"We have to show the world that not all of us are like him," vows Colonel Claus von Stauffenberg (Tom Cruise) to a crowded room full of his fellow Nazi officers. They've gathered to plot the overthrow of the Third Reich, starting with the assassination of Hitler and ending with an elegantly crafted military coup. It's certain death if they're found out, but von Stauffenberg has had enough. Being wounded in Tunisia has calcified his deep disdain for the Nazi war machine, and now his dreams of returning Germany to her former integrity swell when he listens to a Victrola recording of Wagner's "Ride of the Valkyries."
Director Bryan Singer (The Usual Suspects, Superman Returns) doesn't succeed in liberating that tune from the ghost of Apocalypse Now, but every other detail of his World War II thriller is executed spit-and-polish perfectly, even down to the unlikely choice of Cruise in the leading role. Cruise has built a formidable screen legend out of only three acting gears--discipline, rage, and cocksure charm. He's incapable of the kind of Dionysian indolence with which someone like Robert Downey Jr. or the late Heath Ledger could saturate a performance (imagine how much more sensual and fun either of those men could have made Interview With the Vampire or Eyes Wide Shut, two roles that pushed Cruise painfully past his zone of competence.) But here, as a man of impeccable comportment, valor, and honor, those three gears are all he needs. This is a role that's custom made for Cruise (although, for a Nazi, that profile is a little suspect, nicht wahr?) He's refined his trademark tight smile and flash of the eyes in a way that honors, not apes, the way Paul Newman could do the same, and regardless of how his off-screen shenanigans have irreversibly tarnished his on-screen image, the harmony between role and actor allows the audience to believe wholeheartedly in this exceptional man's doomed crusade.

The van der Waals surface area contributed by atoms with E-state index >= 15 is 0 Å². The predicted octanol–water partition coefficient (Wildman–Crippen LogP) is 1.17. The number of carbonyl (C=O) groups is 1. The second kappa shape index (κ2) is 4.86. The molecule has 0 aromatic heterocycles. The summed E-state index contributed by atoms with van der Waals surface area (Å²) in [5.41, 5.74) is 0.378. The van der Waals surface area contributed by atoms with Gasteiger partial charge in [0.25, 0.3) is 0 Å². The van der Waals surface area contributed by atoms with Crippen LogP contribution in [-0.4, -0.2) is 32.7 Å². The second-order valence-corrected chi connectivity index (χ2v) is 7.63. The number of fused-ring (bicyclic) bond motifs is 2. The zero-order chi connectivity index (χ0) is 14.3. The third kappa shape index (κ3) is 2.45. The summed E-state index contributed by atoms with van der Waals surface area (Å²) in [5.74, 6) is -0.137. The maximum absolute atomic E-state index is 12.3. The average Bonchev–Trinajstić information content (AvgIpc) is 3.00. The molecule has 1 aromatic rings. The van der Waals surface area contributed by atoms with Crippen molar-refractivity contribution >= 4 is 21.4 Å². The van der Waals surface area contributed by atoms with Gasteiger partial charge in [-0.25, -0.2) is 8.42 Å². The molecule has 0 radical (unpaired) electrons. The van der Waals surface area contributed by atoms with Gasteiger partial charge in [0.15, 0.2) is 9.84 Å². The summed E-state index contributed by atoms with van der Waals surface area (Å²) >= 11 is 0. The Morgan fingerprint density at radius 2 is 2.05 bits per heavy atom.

Because he is doomed, right? It's no spoiler to announce that Hitler survives von Stauffenberg's plot, so the filmmakers' challenge is to find a way to make the getting there suspenseful. For the most part Singer succeeds in investing scenes with tension and surprise, but there's no escaping the inevitable. When it arrives, all the importance of the past two hours whooshes out of the story, like hot steam escaping a dejected soufflé. It's like the makers of Titanic could have told them--you can put in all the sturm und drang you want, but in the end the boat has to go down.